Ben went to Benakuma this last weekend. This trip was quite a bit easier than the last, and he didn't have any exciting labor and delivery stories to share, but they had a great weekend and saw souls saved and believers encouraged. As always, he came back bursting with Benakuma news. He shared a neat little nugget that I could never put into the proper words. So, I asked him to write it down. I know it will be an encouragement to you:
I know this is weird. The same day Becca changes her banner to read, “Missions from a Mom’s Perspective” she asks me to write a post on her blog. I am not sure what that means, but here goes. :D
This past weekend Tommike and I went out to minister in Benade and Benakuma. We saw at least six professions of faith and we were greatly blessed by the tremendous growth of Faith Baptist Church of Benade. This church is not even four months old and the small room they are meeting in is already packed! The church in Benakuma is talking about buying their own plot of land to build a church house, and next time we hope to have a good group baptized who have been recently saved. Praise God! The ministry in these two villages is very challenging both physically and spiritually. It is physically challenging because some weekends we must trek for hours and miles up and down rough terrain to reach these villages. It is spiritually challenging because we have entered a region that has been dominated by Satan and his dark realm for generations. He is seriously at work on the individuals and families who have come to know Christ in these remote villages.
On Sunday morning I was singing a congregational hymn with the people of Faith Baptist Church in Benakuma. The church house is constructed of mud blocks, six trusses and a corrugated aluminum roof. The floor is dirt and the “pews” are rough hewn wooden benches. The church has three small wooden shutters that open and allow a little air and light in for the service (this village has no electricity or running water). During the week, the one door and the three shutters are closed tight and the church house is completely dark except for Wednesday night prayer meeting, Saturday evening Bible study and Sunday Morning worship service. That is why I was very surprised on Sunday morning to look to my right and notice a small Banga shoot (palm nut tree) poking up through the dirtfloor of the right aisle in the church! My first thought was, “How in the world did that seedling get water and light to germinate and begin growing inside a room that is completely locked in darkness all week?” During the next congregational song, I discovered the answer. I pulled my camera from my pocket and took this picture.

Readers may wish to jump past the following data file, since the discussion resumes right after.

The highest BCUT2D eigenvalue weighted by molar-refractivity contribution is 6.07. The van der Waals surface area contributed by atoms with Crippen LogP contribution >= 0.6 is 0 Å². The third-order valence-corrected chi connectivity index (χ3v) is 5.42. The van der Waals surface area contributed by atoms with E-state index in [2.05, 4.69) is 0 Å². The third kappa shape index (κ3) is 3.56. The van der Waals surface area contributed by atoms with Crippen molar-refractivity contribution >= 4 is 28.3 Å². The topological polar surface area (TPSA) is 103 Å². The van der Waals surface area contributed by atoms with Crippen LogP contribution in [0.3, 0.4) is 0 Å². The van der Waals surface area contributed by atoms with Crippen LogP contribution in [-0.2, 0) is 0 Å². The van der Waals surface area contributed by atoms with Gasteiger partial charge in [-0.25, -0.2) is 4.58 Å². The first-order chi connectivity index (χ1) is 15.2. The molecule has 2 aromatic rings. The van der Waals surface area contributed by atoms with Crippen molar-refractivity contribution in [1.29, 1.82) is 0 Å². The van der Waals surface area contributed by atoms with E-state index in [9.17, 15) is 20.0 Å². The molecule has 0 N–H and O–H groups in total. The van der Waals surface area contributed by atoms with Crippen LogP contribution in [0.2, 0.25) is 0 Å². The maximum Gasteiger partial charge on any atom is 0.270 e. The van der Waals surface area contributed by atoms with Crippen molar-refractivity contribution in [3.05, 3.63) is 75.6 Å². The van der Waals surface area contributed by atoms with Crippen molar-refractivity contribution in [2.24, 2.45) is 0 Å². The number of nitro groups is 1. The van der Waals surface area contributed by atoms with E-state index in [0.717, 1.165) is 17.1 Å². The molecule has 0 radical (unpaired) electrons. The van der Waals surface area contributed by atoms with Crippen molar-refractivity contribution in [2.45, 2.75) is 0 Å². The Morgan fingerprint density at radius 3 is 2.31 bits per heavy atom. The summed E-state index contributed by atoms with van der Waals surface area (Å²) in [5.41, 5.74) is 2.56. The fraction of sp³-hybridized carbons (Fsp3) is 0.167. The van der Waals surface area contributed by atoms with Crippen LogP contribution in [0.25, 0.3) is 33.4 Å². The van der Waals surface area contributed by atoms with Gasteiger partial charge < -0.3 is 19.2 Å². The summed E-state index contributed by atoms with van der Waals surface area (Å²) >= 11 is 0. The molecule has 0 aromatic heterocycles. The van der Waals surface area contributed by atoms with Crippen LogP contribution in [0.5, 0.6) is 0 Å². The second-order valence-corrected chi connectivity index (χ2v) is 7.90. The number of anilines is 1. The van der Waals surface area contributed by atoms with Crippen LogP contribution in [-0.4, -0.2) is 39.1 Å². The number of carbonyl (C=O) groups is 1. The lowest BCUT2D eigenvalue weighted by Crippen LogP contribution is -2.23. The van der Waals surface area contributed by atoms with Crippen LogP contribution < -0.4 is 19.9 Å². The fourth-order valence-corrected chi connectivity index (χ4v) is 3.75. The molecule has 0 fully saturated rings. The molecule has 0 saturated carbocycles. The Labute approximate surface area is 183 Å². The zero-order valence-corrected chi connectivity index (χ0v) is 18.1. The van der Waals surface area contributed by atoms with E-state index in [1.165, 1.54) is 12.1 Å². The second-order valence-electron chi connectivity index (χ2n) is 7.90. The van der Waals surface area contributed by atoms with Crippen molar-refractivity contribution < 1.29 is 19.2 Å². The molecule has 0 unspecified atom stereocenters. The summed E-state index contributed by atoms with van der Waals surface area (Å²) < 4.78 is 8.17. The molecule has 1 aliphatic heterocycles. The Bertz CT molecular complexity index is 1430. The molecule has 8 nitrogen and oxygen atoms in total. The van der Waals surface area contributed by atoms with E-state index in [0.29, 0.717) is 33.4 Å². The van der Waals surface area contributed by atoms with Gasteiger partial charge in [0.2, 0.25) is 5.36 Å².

You see, the metal roof contains several nail holes. These holes apparently allowed just enough sun and rain to fall and to bring forth life in this room almost entirely concealed in darkness day after day. My heart was moved as I considered the comparisons between myself and the nail hole above this seedling. Benakuma and Benade have been strongholds of darkness since they were established generations ago. The god of this world has blinded the minds of these people since birth (2 Cor. 4:4). All of the sudden, the I AM led a couple of missionaries to punch a hole in the darkness of this region. God has used these small “nail holes” to bring a few drops of water (John 7:38) and enough light (Matt. 5:14) into this realm of darkness - and life has sprung forth! This Banga plant is young and fragile, just as the young believers of Benakuma and Benade. Please pray for God’s daily grace and strength for these precious people, and please pray the Lord of the Harvest that he would send more laborers to Cameroon who would be willing to be nothing more than “nail holes” for Jesus.